What is it about being between wet clay and its table? The table as I write reverses the direction of spin. A person – incidentally or not this person is a man (more, or less, on gender later) – this man again begins shaping the clay object, then delicately dipping his fingers in water (this last is heard and not seen), he subtly reshapes the clay thing (thing or object, NOT a vessel, I sense).
Is the woman, the artist, in a yoga position? Backward leaning Buddha? I see that her hands brace her, they grasp white handles (white and flesh are the tones of this piece) and I think for a moment of structure, and of the three legs in the Sphinx’s riddle. The shape of the clay is sexual – a vagina and an asshole – and it also speaks of gender, though not much. The shapes speak more of life in general than of anything specific. Huh, I am seeing now the lip open, revealing… well the base of the clay looks a bit like the soft head of a baby.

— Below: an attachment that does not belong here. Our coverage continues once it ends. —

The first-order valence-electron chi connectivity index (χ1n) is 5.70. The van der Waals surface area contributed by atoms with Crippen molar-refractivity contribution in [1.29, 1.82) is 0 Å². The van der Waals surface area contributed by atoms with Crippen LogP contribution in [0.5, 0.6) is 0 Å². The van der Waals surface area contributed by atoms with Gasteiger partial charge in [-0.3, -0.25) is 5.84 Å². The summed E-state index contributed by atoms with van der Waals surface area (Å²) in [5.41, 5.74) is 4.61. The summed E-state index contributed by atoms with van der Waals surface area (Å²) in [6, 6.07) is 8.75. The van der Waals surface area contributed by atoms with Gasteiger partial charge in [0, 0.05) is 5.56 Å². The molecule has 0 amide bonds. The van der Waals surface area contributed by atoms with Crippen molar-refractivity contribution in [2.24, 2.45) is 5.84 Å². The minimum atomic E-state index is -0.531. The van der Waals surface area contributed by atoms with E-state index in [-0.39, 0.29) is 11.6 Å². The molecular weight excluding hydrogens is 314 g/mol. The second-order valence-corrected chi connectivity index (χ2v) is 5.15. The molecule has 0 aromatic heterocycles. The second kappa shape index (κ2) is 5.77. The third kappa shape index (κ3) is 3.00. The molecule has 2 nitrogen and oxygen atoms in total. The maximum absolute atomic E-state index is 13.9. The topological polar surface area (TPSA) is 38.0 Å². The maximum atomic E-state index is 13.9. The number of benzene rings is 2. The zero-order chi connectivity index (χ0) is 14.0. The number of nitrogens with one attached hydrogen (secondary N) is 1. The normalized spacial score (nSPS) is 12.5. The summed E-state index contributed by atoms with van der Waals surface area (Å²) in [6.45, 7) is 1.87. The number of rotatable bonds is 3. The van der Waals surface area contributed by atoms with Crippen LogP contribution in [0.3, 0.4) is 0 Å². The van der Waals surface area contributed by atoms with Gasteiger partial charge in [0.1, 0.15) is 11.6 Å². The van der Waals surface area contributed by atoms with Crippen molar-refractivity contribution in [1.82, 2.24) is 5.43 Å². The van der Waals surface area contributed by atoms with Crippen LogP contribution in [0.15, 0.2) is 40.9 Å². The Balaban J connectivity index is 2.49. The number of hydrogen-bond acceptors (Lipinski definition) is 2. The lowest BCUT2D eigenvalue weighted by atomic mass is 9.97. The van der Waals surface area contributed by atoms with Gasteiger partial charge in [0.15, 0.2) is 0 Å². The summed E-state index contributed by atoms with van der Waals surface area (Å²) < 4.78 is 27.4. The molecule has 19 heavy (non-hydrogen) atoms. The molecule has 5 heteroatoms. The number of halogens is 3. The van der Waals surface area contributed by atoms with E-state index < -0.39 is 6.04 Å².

Moving to another screen, I notice a brace at the woman’s back – again in white, like the table. Wet sounds predominate, or simply dominate ( :
The clay sculptures on their white base look almost yranslucent, without being that. They are tubes and their openness feels fragile and also hungry. They look like sea creatures.
Accompanying the wet sounds are mechanical ones, hums and shifts. I watch as one thing is closed to make a small hole, then a nib. The hands once again press and touch and enter – here, not there. Yes. Mmmmh.
Melodie Mousset at Susanne Vielmetter Los Angeles Projects.
Real time via iPhone. 2:00 PM, Thursday, Septber 26(7), 2012. (and again at 6:50 pm)